The basic starting point in computing the empirical semivariance is the enumeration of pairs of points for the spatial data. FigureÂ 109.19 shows the spatial domain D and the set of n measurements , , that have been sampled at the indicated locations in D. Two data points and , with coordinates and , respectively, are selected for illustration.

A vector, or directed line segment, is drawn between these points. If the length

of this vector is smaller than the specified DEPSILON=
value, then the pair is excluded from the continuity measure calculations because the two points and are considered to be at zero distance apart (or *collocated*). Spatial collocation might appear due to different scales in sampling, observations made at the same spatial location at
different time instances, and errors in the data sets. PROC VARIOGRAM excludes such pairs from the pairwise distance and semivariance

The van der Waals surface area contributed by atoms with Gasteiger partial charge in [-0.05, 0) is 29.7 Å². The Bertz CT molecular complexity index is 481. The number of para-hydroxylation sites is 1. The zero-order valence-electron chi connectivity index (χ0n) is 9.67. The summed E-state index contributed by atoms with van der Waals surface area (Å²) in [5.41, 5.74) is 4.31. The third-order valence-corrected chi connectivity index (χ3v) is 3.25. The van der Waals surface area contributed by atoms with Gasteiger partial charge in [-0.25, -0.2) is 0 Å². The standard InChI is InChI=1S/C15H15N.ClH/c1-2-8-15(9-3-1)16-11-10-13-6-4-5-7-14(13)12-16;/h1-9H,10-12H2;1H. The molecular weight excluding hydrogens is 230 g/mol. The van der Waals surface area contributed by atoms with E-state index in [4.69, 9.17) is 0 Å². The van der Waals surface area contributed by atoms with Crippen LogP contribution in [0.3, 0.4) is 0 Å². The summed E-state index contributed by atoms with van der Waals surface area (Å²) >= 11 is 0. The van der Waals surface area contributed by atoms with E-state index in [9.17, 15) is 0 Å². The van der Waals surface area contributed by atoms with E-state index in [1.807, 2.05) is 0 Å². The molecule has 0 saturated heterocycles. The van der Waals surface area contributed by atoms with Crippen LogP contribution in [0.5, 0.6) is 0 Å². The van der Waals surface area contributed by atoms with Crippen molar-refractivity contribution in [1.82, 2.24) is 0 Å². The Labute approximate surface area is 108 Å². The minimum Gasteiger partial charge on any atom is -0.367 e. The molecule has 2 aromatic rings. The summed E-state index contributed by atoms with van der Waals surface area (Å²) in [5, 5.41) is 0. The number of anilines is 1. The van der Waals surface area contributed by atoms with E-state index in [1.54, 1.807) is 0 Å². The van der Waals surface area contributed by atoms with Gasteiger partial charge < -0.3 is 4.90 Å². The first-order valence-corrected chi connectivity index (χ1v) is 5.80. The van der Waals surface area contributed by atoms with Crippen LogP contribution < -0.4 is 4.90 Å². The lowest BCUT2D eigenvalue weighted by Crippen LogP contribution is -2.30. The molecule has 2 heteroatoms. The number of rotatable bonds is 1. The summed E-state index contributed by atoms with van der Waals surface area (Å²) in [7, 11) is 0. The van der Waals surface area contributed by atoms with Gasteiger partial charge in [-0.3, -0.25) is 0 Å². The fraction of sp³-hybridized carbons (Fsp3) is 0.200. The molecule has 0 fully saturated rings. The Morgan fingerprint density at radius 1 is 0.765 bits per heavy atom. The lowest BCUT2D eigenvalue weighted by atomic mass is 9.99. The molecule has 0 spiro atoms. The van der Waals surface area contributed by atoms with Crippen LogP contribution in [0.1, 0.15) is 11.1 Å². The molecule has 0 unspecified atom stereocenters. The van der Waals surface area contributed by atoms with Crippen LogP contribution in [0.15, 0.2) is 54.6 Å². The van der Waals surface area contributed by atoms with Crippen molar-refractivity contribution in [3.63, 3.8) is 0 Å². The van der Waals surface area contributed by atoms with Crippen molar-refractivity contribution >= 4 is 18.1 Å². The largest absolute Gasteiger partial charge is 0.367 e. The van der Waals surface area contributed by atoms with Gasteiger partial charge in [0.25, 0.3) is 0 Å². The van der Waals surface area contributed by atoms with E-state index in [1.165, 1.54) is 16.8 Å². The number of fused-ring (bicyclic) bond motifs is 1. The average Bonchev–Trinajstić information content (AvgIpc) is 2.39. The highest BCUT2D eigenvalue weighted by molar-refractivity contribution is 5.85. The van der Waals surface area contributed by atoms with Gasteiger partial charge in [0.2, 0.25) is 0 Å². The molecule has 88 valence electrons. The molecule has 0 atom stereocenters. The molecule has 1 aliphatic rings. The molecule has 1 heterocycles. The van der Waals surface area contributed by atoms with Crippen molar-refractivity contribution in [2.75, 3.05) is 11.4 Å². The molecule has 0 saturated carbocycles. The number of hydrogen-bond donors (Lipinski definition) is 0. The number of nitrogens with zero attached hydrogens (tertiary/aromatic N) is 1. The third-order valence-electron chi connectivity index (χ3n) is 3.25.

computations because they can cause numeric problems in spatial analysis.

If this pair is not discarded on the basis of collocation, it is then classifiedâ€”first by orientation of the directed line segment , and then by its length . For example, it is unlikely for actual data that the distance between any pair of data points and located at and , respectively, would exactly satisfy in the preceding computation of . A similar argument can be made for the orientation of the segment . Consequently, the pair is placed into an angle and distance class.

The following subsections give more details about the nature of these classifications. You can also find extensive discussions about the size and the number of classes to consider for the computation of the empirical semivariogram.